The walls of James Joseph’s office are littered with faces of all the people he has helped in his 40-year career as a boxing coach, but he still feels like he hasn’t reached his ultimate goal.

He hopes all of that will change Saturday.

Joseph will be in charge of hosting the USA Boxing Junior Olympics regional championship, to be held at Gernon Brown Recreation Center in Lakeview.

The event begins at 6 p.m. with fighters ranging from ages 8 to 15, and Joseph said he hopes it will be “one of the proudest days of my life.”

“I’ve been building my whole career just to get to this point,” he said. “Giving these kids the opportunity to get involved in the system with USA Boxing and allowing them to participate in these events against some of the best fighters in the country is something I couldn’t be happier about.”

The winners will move on to nationals in June in Charleston, West Virginia. But even beyond the opportunity to compete in one of the biggest amateur boxing events in the nation, Joseph emphasizes giving kids the opportunity to experience different parts of the country and events they wouldn’t be able to see in their own communities.

Joseph’s focus throughout his career has been working with at-risk children in underprivileged communities, and he feels a key way to help some of the kids escape their surroundings is showing them different parts of the world and allowing them to experience things they’ve never seen before.

If Saturday’s event goes as well as he hopes, he will get to do just that.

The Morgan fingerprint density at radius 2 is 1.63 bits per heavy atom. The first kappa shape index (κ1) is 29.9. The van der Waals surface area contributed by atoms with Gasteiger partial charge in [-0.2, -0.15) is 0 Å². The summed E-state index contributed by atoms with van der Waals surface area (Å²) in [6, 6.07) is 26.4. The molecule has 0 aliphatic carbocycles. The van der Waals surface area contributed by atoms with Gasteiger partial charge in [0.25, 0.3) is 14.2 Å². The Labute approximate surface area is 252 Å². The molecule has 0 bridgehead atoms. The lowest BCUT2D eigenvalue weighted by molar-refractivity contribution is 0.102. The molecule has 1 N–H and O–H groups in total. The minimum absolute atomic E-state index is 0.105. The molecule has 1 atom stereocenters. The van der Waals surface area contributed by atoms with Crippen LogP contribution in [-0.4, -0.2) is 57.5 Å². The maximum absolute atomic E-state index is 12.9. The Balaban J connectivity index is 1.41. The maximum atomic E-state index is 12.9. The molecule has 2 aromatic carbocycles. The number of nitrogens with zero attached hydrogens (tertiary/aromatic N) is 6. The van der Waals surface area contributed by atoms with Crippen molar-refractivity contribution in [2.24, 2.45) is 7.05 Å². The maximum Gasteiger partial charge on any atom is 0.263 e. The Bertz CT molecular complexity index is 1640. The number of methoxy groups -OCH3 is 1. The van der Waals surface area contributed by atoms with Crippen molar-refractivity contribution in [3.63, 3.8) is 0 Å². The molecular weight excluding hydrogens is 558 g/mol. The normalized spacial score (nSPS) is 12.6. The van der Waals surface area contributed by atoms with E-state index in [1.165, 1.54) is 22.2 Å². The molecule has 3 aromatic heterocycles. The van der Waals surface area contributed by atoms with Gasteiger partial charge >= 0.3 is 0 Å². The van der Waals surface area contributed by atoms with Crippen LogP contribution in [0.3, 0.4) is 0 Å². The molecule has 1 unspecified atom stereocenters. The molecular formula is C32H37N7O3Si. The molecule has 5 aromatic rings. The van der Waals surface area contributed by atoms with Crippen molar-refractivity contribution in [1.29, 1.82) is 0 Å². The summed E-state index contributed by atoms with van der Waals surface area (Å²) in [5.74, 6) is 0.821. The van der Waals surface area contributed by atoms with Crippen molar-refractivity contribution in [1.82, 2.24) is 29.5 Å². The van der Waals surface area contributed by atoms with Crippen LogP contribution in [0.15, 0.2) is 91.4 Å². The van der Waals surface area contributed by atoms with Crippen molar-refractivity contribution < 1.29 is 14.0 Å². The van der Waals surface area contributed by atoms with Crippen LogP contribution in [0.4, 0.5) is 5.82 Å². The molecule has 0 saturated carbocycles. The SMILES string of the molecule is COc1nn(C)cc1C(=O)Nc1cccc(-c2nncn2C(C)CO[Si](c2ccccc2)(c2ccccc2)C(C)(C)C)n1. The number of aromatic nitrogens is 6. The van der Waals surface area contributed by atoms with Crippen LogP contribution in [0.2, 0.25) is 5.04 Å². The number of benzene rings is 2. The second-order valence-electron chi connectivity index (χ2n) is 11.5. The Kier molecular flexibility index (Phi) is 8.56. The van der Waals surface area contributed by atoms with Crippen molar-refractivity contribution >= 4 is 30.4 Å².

“A lot of times with kids in these communities, they get stuck in the mentality of the people around them and they don’t know how to escape,” Joseph said. “Teaching kids how to box is my way of keeping them out of the streets and away from all the nonsense out there and, also, I want to help them see that there is a world outside of what they’ve been exposed to their whole lives.

“I’ve trained a guy before that was a drug addict his whole life and, once we started working with him and got him involved with boxing, it changed his life. That’s the real reason why I do this.”

Another success story that Joseph takes pride in is 13-year-old Elijah Wilson, a New Orleans native who will be participating in Saturday’s event.

Wilson said he has been boxing since he was 9 years old. He models his fighting style after his favorite boxer, Floyd Mayweather Jr.

“I’m really excited about the event,” Wilson said. “If I win, I’ll get to go to West Virginia, and if we win there, we get to go somewhere else. It’s always fun when you know you’re going against some of the best.”

Joseph will be rooting for all the kids that he has coached over the past few years in their fights Saturday, but he isn’t as concerned about who wins or who loses.

The way he sees it, every one of the kids participating will be gaining an unforgettable experience — and that’s all that matters.